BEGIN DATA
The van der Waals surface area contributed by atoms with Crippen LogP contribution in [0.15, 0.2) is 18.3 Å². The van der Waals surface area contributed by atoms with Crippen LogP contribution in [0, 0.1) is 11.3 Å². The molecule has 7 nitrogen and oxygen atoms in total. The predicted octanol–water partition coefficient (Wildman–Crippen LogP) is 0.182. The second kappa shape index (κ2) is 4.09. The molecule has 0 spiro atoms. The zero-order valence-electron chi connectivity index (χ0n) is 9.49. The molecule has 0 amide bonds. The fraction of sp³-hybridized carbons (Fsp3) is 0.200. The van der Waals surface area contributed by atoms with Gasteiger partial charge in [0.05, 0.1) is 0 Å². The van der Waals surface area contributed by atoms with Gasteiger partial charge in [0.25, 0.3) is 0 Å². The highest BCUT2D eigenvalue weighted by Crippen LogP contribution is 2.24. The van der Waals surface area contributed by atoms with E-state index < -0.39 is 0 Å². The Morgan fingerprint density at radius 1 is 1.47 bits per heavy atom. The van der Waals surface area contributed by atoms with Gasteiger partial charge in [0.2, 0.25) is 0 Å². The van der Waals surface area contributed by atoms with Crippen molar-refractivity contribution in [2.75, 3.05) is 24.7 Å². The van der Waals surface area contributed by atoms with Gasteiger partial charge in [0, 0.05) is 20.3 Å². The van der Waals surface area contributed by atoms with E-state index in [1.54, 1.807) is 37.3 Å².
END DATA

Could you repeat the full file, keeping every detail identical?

The van der Waals surface area contributed by atoms with Crippen LogP contribution in [0.15, 0.2) is 18.3 Å². The van der Waals surface area contributed by atoms with Crippen LogP contribution in [0, 0.1) is 11.3 Å². The molecule has 7 nitrogen and oxygen atoms in total. The predicted octanol–water partition coefficient (Wildman–Crippen LogP) is 0.182. The second kappa shape index (κ2) is 4.09. The molecule has 0 spiro atoms. The zero-order valence-electron chi connectivity index (χ0n) is 9.49. The molecule has 0 amide bonds. The fraction of sp³-hybridized carbons (Fsp3) is 0.200. The van der Waals surface area contributed by atoms with Gasteiger partial charge in [0.05, 0.1) is 0 Å². The van der Waals surface area contributed by atoms with Gasteiger partial charge in [0.25, 0.3) is 0 Å². The highest BCUT2D eigenvalue weighted by Crippen LogP contribution is 2.24. The van der Waals surface area contributed by atoms with E-state index < -0.39 is 0 Å². The Morgan fingerprint density at radius 1 is 1.47 bits per heavy atom. The van der Waals surface area contributed by atoms with Gasteiger partial charge in [0.2, 0.25) is 0 Å². The van der Waals surface area contributed by atoms with Crippen molar-refractivity contribution in [2.75, 3.05) is 24.7 Å². The van der Waals surface area contributed by atoms with Gasteiger partial charge in [0, 0.05) is 20.3 Å². The van der Waals surface area contributed by atoms with E-state index in [1.54, 1.807) is 37.3 Å².